A few months later, I found myself again at a theme park. This time it was Lagoon and my enemy was the Fire Dragon Colossus! A huge drop that went immediately into two huge loops at top speed! My anxiety was through the roof and I was convinced that one of those loops would kill me if I happened to survive that first fall!
I stood there watching my family discuss who was going to forgo the experience so that I would not be left outside alone and something changed within me. Seemingly out of nowhere I announced! Come on guys! Let’s go! I ran onto the ride and low and behold was given the front seat on the roller coaster. My family’s excitement was infectious and pretty soon I was telling myself that this was going to be awesome and that I was so lucky to get the front seat! (My brother was jealous of my place and I admit that helped).

I rode that roller coaster 6 times that day. My anxiety did not change. Every time I stood in front of that (to me) monster roller coaster I felt the same tightening in my chest, swelling in my throat and nausea in my stomach but it was now accompanied by a new story. One that told me I was going to have a story to tell and an experience to remember. An adventure was born and I am proud to say that my wife has yet to go to a theme park with me without throwing up! I love rollercoaster’s and the anxiety that comes with me! They are my happy place. My adventure beat my anxiety. It is still there but now I am in charge!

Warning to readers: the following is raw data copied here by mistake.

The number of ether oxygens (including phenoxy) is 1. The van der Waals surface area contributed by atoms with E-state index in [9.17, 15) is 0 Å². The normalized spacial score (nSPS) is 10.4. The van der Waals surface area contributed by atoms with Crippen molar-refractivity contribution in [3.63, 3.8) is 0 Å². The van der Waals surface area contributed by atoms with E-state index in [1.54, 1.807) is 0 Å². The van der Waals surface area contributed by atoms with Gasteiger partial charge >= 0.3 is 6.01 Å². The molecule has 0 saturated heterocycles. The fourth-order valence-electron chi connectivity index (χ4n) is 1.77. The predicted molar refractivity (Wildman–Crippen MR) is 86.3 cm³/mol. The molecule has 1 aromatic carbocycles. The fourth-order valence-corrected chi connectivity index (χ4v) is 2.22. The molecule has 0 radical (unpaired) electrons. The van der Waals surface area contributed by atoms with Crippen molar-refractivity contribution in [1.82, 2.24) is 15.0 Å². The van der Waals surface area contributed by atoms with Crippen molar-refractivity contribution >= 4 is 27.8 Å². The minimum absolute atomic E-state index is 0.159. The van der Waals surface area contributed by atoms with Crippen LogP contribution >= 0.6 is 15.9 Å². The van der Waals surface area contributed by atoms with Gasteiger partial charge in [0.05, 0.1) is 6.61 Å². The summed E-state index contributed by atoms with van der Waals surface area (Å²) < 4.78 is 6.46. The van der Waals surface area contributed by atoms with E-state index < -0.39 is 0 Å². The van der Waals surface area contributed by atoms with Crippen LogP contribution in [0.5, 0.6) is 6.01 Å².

So often we miss out on life’s experiences as a result of anxieties and fears that are well warranted. They are there to protect us and to keep us safe. At times however, those anxieties can forget their place and begin making our decisions for us. When this happens, it may take the care and help of a professional to help us to get on the rollercoaster and show us how to ensure our safety.

Anxiety is complex and invasive. Just jumping on a ride will probably not beat these feelings. However, there are techniques and processes, support and validations that can help you to take your life back from the debilitating reality that is anxiety! We would love to meet with you and help you to start living again on your terms. Let’s put you back in the front seat of your monster coaster!

Call today to schedule and appointment with Chris at 801.272.3420